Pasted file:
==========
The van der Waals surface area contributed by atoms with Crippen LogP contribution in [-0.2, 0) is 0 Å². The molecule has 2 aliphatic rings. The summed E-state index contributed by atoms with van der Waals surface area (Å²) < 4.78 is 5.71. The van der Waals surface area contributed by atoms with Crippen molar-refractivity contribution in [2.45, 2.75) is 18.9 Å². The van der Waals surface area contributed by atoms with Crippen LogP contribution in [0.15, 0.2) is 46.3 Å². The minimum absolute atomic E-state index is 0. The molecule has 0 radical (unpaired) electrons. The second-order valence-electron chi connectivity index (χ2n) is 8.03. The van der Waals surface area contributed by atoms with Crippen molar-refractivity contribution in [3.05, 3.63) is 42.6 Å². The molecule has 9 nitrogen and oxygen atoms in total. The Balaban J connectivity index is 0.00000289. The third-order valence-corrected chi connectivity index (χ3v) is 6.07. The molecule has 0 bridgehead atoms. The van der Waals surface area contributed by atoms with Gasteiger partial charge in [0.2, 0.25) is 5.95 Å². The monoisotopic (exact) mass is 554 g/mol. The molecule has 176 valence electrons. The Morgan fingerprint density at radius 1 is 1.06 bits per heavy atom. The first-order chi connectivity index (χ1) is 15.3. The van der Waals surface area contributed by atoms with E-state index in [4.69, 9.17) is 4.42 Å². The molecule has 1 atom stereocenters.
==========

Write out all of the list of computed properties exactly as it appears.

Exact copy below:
The van der Waals surface area contributed by atoms with Crippen LogP contribution in [-0.2, 0) is 0 Å². The molecule has 2 aliphatic rings. The summed E-state index contributed by atoms with van der Waals surface area (Å²) < 4.78 is 5.71. The van der Waals surface area contributed by atoms with Crippen molar-refractivity contribution in [2.45, 2.75) is 18.9 Å². The van der Waals surface area contributed by atoms with Crippen LogP contribution in [0.15, 0.2) is 46.3 Å². The minimum absolute atomic E-state index is 0. The molecule has 0 radical (unpaired) electrons. The second-order valence-electron chi connectivity index (χ2n) is 8.03. The van der Waals surface area contributed by atoms with Crippen molar-refractivity contribution in [3.05, 3.63) is 42.6 Å². The molecule has 9 nitrogen and oxygen atoms in total. The Balaban J connectivity index is 0.00000289. The third-order valence-corrected chi connectivity index (χ3v) is 6.07. The molecule has 0 bridgehead atoms. The van der Waals surface area contributed by atoms with Gasteiger partial charge in [0.2, 0.25) is 5.95 Å². The monoisotopic (exact) mass is 554 g/mol. The molecule has 176 valence electrons. The Morgan fingerprint density at radius 1 is 1.06 bits per heavy atom. The first-order chi connectivity index (χ1) is 15.3. The van der Waals surface area contributed by atoms with E-state index in [4.69, 9.17) is 4.42 Å². The molecule has 1 atom stereocenters.